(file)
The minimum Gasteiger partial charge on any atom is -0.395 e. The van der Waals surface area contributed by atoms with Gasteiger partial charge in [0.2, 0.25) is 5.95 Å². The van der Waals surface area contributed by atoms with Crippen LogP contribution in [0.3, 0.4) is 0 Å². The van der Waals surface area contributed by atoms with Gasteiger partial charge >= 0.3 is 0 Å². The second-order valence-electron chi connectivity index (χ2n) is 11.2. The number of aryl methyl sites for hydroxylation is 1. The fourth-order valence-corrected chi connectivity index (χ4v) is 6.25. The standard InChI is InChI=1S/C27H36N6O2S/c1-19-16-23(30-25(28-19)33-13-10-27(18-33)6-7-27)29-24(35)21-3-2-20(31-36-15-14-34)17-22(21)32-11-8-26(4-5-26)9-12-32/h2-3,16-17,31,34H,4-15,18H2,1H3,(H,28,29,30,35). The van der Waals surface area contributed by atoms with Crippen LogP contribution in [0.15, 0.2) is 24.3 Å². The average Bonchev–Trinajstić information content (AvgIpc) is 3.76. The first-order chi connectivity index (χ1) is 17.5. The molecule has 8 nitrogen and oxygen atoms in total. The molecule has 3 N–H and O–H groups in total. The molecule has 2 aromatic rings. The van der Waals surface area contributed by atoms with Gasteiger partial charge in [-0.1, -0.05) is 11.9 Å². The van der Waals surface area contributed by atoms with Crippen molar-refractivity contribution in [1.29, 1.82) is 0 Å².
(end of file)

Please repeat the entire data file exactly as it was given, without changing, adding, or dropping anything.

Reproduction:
The minimum Gasteiger partial charge on any atom is -0.395 e. The van der Waals surface area contributed by atoms with Gasteiger partial charge in [0.2, 0.25) is 5.95 Å². The van der Waals surface area contributed by atoms with Crippen LogP contribution in [0.3, 0.4) is 0 Å². The van der Waals surface area contributed by atoms with Gasteiger partial charge >= 0.3 is 0 Å². The second-order valence-electron chi connectivity index (χ2n) is 11.2. The number of aryl methyl sites for hydroxylation is 1. The fourth-order valence-corrected chi connectivity index (χ4v) is 6.25. The standard InChI is InChI=1S/C27H36N6O2S/c1-19-16-23(30-25(28-19)33-13-10-27(18-33)6-7-27)29-24(35)21-3-2-20(31-36-15-14-34)17-22(21)32-11-8-26(4-5-26)9-12-32/h2-3,16-17,31,34H,4-15,18H2,1H3,(H,28,29,30,35). The van der Waals surface area contributed by atoms with Crippen LogP contribution in [0.15, 0.2) is 24.3 Å². The average Bonchev–Trinajstić information content (AvgIpc) is 3.76. The first-order chi connectivity index (χ1) is 17.5. The molecule has 8 nitrogen and oxygen atoms in total. The molecule has 3 N–H and O–H groups in total. The molecule has 2 aromatic rings. The van der Waals surface area contributed by atoms with Gasteiger partial charge in [-0.1, -0.05) is 11.9 Å². The van der Waals surface area contributed by atoms with Crippen molar-refractivity contribution in [1.29, 1.82) is 0 Å².